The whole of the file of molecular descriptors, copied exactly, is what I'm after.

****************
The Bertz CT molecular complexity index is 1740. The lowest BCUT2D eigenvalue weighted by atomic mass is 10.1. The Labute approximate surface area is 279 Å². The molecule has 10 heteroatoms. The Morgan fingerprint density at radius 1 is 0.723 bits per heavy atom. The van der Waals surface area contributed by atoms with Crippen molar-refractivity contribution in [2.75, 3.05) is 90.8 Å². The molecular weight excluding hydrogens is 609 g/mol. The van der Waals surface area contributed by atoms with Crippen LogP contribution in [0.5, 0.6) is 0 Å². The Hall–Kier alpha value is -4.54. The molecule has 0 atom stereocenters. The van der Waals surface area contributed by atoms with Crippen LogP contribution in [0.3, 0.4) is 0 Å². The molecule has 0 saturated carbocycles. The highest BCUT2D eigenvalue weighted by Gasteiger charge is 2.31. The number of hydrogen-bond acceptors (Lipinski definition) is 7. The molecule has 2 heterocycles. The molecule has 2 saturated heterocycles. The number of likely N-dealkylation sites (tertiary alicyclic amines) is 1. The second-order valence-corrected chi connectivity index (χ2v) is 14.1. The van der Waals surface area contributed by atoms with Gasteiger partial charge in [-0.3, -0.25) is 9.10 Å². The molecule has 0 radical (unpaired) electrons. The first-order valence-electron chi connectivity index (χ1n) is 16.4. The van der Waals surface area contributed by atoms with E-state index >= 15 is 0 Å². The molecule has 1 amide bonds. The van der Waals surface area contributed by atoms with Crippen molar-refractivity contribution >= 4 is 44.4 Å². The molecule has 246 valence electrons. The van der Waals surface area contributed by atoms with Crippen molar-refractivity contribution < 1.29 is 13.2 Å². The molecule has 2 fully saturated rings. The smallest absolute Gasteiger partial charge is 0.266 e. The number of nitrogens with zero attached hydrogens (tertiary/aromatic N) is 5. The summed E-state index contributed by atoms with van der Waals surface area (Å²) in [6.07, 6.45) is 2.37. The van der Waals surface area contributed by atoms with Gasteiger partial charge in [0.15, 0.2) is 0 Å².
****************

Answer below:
The Bertz CT molecular complexity index is 1740. The lowest BCUT2D eigenvalue weighted by atomic mass is 10.1. The Labute approximate surface area is 279 Å². The molecule has 10 heteroatoms. The Morgan fingerprint density at radius 1 is 0.723 bits per heavy atom. The van der Waals surface area contributed by atoms with Crippen molar-refractivity contribution in [2.75, 3.05) is 90.8 Å². The molecular weight excluding hydrogens is 609 g/mol. The van der Waals surface area contributed by atoms with Crippen LogP contribution in [0.5, 0.6) is 0 Å². The Hall–Kier alpha value is -4.54. The molecule has 0 atom stereocenters. The van der Waals surface area contributed by atoms with Crippen LogP contribution in [0.3, 0.4) is 0 Å². The molecule has 0 saturated carbocycles. The highest BCUT2D eigenvalue weighted by Gasteiger charge is 2.31. The number of hydrogen-bond acceptors (Lipinski definition) is 7. The molecule has 2 heterocycles. The molecule has 2 saturated heterocycles. The number of likely N-dealkylation sites (tertiary alicyclic amines) is 1. The second-order valence-corrected chi connectivity index (χ2v) is 14.1. The van der Waals surface area contributed by atoms with Gasteiger partial charge in [-0.3, -0.25) is 9.10 Å². The molecule has 0 radical (unpaired) electrons. The first-order valence-electron chi connectivity index (χ1n) is 16.4. The van der Waals surface area contributed by atoms with E-state index >= 15 is 0 Å². The molecule has 1 amide bonds. The van der Waals surface area contributed by atoms with Crippen molar-refractivity contribution >= 4 is 44.4 Å². The molecule has 246 valence electrons. The van der Waals surface area contributed by atoms with Crippen molar-refractivity contribution < 1.29 is 13.2 Å². The molecule has 2 fully saturated rings. The smallest absolute Gasteiger partial charge is 0.266 e. The number of nitrogens with zero attached hydrogens (tertiary/aromatic N) is 5. The summed E-state index contributed by atoms with van der Waals surface area (Å²) in [6.07, 6.45) is 2.37. The van der Waals surface area contributed by atoms with Gasteiger partial charge in [0.15, 0.2) is 0 Å².